MANILA, Philippines – The Commission on Appointments (CA) unanimously rejected the ad interim appointment of Foreign Affairs Secretary Perfecto Yasay Jr – one of the rare cases that the body tasked to screen the President’s men and women has rejected an appointee.
On Wednesday, March 8, Yasay failed to get the CA’s nod after he flip-flopped on his United States citizenship, initially saying he did not own any US passport then admitting the opposite days later. (READ: TIMELINE: When Foreign Secretary Yasay was a foreigner)
Rejection of a presidential appointee by the CA is rare in Philippine history. Once rejected by the CA, an appointee cannot be reappointed, unlike when the body bypasses an appointment. (READ: To fix or to scrap the confirmation system?)
As it turns out, Yasay is not the first to be rejected by the CA. Here are other previous appointments that the CA had nixed.
Ricardo Saludo, former Civil Service Commission (CSC) chairman
In 2009, the CA rejected the appointment of former journalist Ricardo Saludo, who had been tapped by former president Gloria Macapagal-Arroyo to head the CSC in early 2008.
Then-CA vice chairman and ex-Agusan del Sur representative Rodolfo Plaza said Saludo “failed to meet the minimum qualification for the post.”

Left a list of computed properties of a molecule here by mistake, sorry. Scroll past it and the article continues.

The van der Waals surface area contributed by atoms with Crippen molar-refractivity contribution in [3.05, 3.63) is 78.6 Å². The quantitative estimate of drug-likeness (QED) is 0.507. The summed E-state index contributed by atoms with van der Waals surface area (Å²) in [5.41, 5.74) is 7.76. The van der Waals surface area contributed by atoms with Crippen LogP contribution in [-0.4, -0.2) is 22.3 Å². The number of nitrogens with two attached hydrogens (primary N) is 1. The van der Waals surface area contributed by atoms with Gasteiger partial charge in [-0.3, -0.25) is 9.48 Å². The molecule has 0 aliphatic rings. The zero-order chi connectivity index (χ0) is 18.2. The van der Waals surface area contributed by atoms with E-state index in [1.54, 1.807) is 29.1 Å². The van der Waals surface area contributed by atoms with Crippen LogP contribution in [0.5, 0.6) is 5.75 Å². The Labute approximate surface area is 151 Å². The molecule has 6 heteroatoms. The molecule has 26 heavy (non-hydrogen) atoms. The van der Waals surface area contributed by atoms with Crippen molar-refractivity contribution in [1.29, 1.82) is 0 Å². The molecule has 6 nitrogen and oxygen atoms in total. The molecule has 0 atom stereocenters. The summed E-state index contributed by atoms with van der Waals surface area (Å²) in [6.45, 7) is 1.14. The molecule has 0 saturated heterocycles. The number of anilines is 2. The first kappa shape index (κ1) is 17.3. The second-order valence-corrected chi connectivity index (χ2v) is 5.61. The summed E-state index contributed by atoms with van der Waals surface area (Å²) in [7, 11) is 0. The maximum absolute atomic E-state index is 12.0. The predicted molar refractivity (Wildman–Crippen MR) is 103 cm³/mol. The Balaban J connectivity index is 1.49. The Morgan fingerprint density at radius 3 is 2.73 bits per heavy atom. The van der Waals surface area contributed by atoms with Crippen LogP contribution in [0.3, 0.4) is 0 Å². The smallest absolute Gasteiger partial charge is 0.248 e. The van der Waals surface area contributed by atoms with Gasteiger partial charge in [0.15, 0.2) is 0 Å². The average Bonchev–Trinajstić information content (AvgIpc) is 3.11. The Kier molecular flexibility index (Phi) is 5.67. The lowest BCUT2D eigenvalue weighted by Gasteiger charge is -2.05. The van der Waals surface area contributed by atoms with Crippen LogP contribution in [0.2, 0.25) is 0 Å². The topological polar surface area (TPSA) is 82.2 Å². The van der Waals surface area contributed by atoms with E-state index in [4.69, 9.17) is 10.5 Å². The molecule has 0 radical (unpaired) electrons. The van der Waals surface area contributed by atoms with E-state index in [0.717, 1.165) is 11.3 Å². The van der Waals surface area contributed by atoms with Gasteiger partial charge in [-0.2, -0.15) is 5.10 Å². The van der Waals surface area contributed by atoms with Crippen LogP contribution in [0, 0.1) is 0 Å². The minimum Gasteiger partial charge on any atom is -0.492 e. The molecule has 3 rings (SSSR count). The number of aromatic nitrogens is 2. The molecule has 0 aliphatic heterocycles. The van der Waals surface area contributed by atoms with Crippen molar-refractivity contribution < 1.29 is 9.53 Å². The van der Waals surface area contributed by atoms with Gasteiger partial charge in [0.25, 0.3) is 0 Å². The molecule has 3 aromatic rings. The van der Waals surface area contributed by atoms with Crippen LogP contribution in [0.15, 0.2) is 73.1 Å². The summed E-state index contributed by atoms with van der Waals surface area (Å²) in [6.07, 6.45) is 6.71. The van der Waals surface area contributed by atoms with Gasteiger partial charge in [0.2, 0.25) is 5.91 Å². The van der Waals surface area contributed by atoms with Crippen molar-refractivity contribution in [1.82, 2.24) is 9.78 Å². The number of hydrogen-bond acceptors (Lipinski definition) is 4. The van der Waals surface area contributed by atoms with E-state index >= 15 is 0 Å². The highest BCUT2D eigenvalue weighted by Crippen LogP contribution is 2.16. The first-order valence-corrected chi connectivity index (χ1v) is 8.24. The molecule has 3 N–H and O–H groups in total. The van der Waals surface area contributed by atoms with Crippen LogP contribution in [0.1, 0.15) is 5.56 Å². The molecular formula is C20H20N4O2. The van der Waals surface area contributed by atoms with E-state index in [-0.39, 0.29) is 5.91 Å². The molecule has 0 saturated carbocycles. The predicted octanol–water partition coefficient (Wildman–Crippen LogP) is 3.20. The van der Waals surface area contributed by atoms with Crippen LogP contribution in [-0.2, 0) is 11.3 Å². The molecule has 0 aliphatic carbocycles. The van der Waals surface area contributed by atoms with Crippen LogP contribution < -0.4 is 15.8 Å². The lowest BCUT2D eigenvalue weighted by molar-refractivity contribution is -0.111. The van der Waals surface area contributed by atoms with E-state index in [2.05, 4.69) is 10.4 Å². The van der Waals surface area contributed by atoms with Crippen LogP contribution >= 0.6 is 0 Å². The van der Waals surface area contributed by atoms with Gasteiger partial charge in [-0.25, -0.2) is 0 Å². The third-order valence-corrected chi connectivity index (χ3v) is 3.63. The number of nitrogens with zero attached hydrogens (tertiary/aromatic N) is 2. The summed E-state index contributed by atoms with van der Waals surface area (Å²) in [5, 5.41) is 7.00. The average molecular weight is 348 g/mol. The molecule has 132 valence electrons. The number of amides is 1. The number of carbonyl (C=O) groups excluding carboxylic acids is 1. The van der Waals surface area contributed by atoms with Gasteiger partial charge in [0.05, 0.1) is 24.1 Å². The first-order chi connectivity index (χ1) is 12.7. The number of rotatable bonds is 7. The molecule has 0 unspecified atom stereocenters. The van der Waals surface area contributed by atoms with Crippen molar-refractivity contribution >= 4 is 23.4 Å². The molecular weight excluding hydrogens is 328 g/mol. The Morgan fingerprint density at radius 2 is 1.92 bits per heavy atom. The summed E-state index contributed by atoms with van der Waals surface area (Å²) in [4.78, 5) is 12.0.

Plaza said the CSC, as a quasi-judicial body, needed to have a lawyer as its head.
But Saludo’s predecessors, Karina David and Patricia Santo Tomas, were also not lawyers. Neither was his successor, doctor Francisco Duque, whom Plaza recommended after a swift hearing in 2010.
Saludo believes that a factor behind his rejection was his refusal to meet with CA members about CSC cases.
Ramon del Rosario Jr, former Department of Finance secretary
In 1993, during the administration of President Fidel V. Ramos, the CA rejected Ramon del Rosario Jr as finance secretary because of an alleged conflict of interest in relation to his ties with San Miguel Corporation and his failure to properly divest assets.
But Del Rosario, now chief executive officer of Phinma Corporation, believes that tycoon Lucio Tan may have had a hand in his rejection.
He said than Tan lobbied legislators against him for plugging loopholes in tax collection that disadvantaged Tan’s Fortune Tobacco. – Katerina Francisco and Michael Bueza/Rappler.com